Mack is a modern master of comic-book art, and The Alchemy is the pinnacle of his career thus far, showcasing the breadth of his talent and using those skills to foster creativity in others. Most of the pages are collages incorporating watercolor paintings, ink and pencil drawings, photographs, pieces of fabric, wood carvings, and a variety of unconventional materials, like dead insects and the tape in an audio cassette. He brings all these visual elements together in beautifully designed pages that demand a close look from the reader, and the most inspiring thing about The Alchemy is seeing all the different ways Mack uses the comic-book medium to bring multiple art forms together.
There are infinite storytelling possibilities when text and visuals are combined, and Mack isn’t content to stick to one style and one medium. Kabuki began as a black-and-white cyberpunk thriller, but Mack quickly started experimenting after he concluded that first story, creating full-color collages that allowed him to show off different aspects of his art training. The increased ambition in the art led to increased ambition in the writing, and Kabuki eventually grew to become a fascinating, comprehensive character study with a deeply personal focus thanks to the autobiographical elements that drove the story (specifically Mack’s relationship with his late mother). The course of Kabuki changed as Mack grew older, and with The Alchemy, he’s fixated on the act of creating art and how that ties in to identity.
“All you need to know is that there is a scar on my face, I’m starting a new life, and I have a friend who is helping me,” Kabuki says at the start of The Alchemy’s first chapter, and Kabuki’s fresh start makes the book very accessible for new readers while motivating Mack to continue reinventing himself as a creator. While the visuals are a natural evolution of the path Mack was already on, the story is a huge departure, shedding the fantastic elements of what came before to offer something more philosophical.
After all the suffering Kabuki has endured, how does she move forward? How can art help her heal, and how should she choose to express herself? Readers dealing with these same questions will find a lot to appreciate in these pages, and this hardcover highlights the impact of The Alchemy by including the letters that were included in the original single issues. These personal accounts reveal how Mack’s work has affected his fan base, and anyone who is artistically inclined should pick up Kabuki Library Vol. 3 for encouragement and inspiration. [Oliver Sava]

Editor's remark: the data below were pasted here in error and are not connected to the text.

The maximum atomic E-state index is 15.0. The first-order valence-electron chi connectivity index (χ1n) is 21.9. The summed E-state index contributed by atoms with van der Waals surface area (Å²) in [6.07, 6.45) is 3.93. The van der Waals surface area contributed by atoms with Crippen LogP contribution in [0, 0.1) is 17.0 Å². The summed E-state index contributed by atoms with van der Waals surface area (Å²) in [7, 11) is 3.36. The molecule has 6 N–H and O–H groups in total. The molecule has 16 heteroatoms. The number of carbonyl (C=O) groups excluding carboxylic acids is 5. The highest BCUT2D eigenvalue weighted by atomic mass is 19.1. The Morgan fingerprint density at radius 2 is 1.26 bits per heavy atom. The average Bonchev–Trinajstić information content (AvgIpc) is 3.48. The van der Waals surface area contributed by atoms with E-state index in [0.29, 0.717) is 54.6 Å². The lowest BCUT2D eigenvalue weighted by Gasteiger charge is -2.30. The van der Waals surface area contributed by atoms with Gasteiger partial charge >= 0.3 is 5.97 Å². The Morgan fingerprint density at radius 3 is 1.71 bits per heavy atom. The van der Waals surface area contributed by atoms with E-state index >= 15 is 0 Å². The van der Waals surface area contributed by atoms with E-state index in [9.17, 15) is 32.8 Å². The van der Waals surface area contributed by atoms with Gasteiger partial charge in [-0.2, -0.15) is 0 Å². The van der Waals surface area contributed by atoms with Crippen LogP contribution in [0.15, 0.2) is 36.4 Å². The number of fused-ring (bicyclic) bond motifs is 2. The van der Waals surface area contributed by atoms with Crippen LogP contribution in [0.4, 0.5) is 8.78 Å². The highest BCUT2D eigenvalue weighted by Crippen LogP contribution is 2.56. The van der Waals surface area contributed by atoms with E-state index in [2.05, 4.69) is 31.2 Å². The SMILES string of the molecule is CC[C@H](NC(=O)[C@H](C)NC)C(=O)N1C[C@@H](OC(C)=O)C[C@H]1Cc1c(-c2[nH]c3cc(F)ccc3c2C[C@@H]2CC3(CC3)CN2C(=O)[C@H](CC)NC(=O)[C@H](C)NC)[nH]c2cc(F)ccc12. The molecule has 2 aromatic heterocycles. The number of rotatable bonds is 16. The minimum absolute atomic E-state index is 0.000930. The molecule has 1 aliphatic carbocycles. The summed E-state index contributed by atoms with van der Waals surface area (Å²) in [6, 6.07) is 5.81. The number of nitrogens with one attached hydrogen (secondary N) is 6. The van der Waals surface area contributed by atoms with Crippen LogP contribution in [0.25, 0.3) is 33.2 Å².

Sherlock Holmes has always been a popular character. Between movies, television, and the fact that he’s public domain in the U.S., Sir Arthur Conan Doyle’s creation is enjoying a renewed place of importance in popular culture, rife for remixing and new takes. The idea of Watson And Holmes is a deceptively simple one: It’s classic Holmesian mysteries, but John Watson and Sherlock Holmes are both black men living in Harlem, which shifts the entire foundation of the story. Characters are lifted straight from canon into the world that Brandon Perlow and Paul Mendoza create in their comic, from Mrs. Hudson to Mycroft. Four individual issues are collected in Watson And Holmes: Volume 2 (New Paradigm Studios), which was printed thanks to a successful Kickstarter, like the first volume, A Study In Black. Volume 2 is much stronger than the first, in part because it is treated as individual issues with self contained, if related, plots. A Study In Black was significantly weakened by presenting a completely serialized story and the decision to forgo inking on Rick Leonardi’s dynamic, sketchy pencil work, so it’s gratifying to see Volume 2 correct some of those issues.
Brandon Easton’s first chapter is by far the most gripping. He tackles political intrigue, sex work, and love without flinching away from the horrors faced by people trapped in sex trafficking rings. The story is told with nuance and respect, and Easton’s notes at the end are worth reading. N. Steven Harris’ art and Jay David Ramos’ colors keep the story looking appropriately somber but without sacrificing action or readability. It’s an excellent comic that could very well stand on its own. That same art team tackles the lively fourth chapter together with a plot from Lyndsay Faye and script by Karl Bollers, who wrote A Study In Black. Chapter four is the story of Irene Adlero, the infamous Woman, which is brighter and sharper than the first chapter and has a strong sense of humor.